I tell you this story because it is a tale of both hubris and overreach on the part of Republicans and Conservatives which led ultimately to that moment at the Supreme Court where the dam burst wide open with Obergefell. It seems clear in hindsight that Amending the Constitution to explicitly prohibit gay marriage was likely a fool’s errand and a potential millstone which would have hung around the necks of many involved. However, the strict denialist mentality which animated the impulse in the first place didn’t account for the notion that a more balanced approach to the question could have ultimately protected the interests of all involved and provided Republicans with political cover on the issue for generations to come.

What do I mean by that? Forward-looking politicians could have very easily supported both the Federal Marriage Amendment and the creation of a narrowly tailored, legislative privilege for homosexual civil unions. This would have had the effect of preventing the Masterpiece Cakeshop kerfuffle, protecting practitioners of faith from coercion while giving bourgeois gays the ability to have their unions recognized (in the eyes of the state) in the same fashion as heterosexual couples. Providing a legal outlet for such positive desires even as you bar the other door would have lowered the stakes on the Constitutional Amendment defining marriage, likely allowing it to proceed towards ratification. Yet, the concept of “tradeoffs” and “compromise” seemingly hasn’t entered into people’s political thought processes for some time. In the final analysis, the urge for absolutism (and to be fair, political grandstanding) turned out to be a costly oversight when the cultural and political ground ended up shifting under Republicans and the right.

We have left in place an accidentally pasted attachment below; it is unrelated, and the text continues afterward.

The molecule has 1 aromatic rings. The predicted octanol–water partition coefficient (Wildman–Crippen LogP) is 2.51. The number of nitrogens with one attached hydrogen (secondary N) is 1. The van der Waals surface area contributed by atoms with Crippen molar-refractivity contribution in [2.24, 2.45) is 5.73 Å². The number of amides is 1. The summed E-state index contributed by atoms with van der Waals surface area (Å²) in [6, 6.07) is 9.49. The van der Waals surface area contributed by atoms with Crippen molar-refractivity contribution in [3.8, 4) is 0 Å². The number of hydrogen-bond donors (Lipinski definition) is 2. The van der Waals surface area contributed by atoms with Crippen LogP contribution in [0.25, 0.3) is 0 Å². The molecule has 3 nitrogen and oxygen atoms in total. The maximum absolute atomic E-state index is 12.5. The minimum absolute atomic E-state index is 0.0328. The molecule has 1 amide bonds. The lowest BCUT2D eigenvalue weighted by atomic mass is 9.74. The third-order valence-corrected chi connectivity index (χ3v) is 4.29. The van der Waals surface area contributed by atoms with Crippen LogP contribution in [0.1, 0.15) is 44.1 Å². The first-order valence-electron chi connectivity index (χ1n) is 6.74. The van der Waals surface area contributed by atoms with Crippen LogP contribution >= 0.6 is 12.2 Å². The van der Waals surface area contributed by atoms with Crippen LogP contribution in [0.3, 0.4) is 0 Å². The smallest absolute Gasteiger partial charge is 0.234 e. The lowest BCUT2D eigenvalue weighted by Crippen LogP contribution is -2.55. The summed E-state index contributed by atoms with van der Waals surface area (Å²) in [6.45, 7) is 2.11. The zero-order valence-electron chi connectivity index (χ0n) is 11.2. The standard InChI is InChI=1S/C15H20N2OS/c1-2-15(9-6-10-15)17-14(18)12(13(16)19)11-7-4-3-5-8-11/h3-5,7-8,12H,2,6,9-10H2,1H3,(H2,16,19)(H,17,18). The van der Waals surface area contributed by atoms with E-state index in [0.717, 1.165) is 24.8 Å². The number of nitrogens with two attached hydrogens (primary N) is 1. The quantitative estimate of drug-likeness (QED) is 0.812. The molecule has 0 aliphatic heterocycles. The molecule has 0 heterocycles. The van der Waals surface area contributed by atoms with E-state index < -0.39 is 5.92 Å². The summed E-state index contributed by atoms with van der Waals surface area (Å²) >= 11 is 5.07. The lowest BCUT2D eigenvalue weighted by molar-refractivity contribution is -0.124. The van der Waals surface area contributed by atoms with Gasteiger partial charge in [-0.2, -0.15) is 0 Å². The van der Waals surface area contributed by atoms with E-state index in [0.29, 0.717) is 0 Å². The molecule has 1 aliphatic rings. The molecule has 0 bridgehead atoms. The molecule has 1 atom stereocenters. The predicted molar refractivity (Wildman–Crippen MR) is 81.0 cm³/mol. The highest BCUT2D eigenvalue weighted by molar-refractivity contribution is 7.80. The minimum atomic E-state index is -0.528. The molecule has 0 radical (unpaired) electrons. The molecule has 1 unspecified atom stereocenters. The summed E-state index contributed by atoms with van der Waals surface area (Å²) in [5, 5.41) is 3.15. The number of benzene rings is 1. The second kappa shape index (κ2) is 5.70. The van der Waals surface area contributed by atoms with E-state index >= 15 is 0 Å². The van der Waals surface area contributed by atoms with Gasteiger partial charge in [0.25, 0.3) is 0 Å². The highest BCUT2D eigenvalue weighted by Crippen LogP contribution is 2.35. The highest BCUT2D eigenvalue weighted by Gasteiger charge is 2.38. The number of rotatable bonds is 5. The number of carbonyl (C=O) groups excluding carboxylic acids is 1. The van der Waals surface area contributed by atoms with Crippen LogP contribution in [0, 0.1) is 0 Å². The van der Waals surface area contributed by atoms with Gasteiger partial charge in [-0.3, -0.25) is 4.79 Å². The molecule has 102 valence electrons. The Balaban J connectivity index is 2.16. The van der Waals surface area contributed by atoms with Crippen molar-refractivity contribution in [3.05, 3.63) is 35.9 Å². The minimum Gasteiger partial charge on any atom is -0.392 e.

That brings me to the fight over Ireland’s Amendment 8. Amendment 8 has been on the books in Irish Law since 1983, although the act of Abortion has been punishable under law there since 1861. My own views about abortion are complicated, and essentially boil down to the idea that a State which is powerful and knowledgeable enough about you to know that you’re in the early stages of pregnancy is a State which is in possession of far too much information about the most private aspects of your life. As lamentable as we might find abortion to be personally, either due to religious teaching or personal abhorrence, we would be wise to contemplate the potential consequences of inviting the state to intrude into people’s affairs at that level of granularity.

Clearly, conservatives in Ireland were not swayed by this sort of argument of practicality when they passed Amendment 8, and therein I think lay the seeds of the flood which overwhelmed them last week. Amendment 8 was repealed by popular referendum via a final count of 67/33 percent; a neat 2:1 defeat for pro-life advocates. It is also clear that this was about the worst outcome imaginable for such pro-life advocates, as the gates have essentially been cast wide open.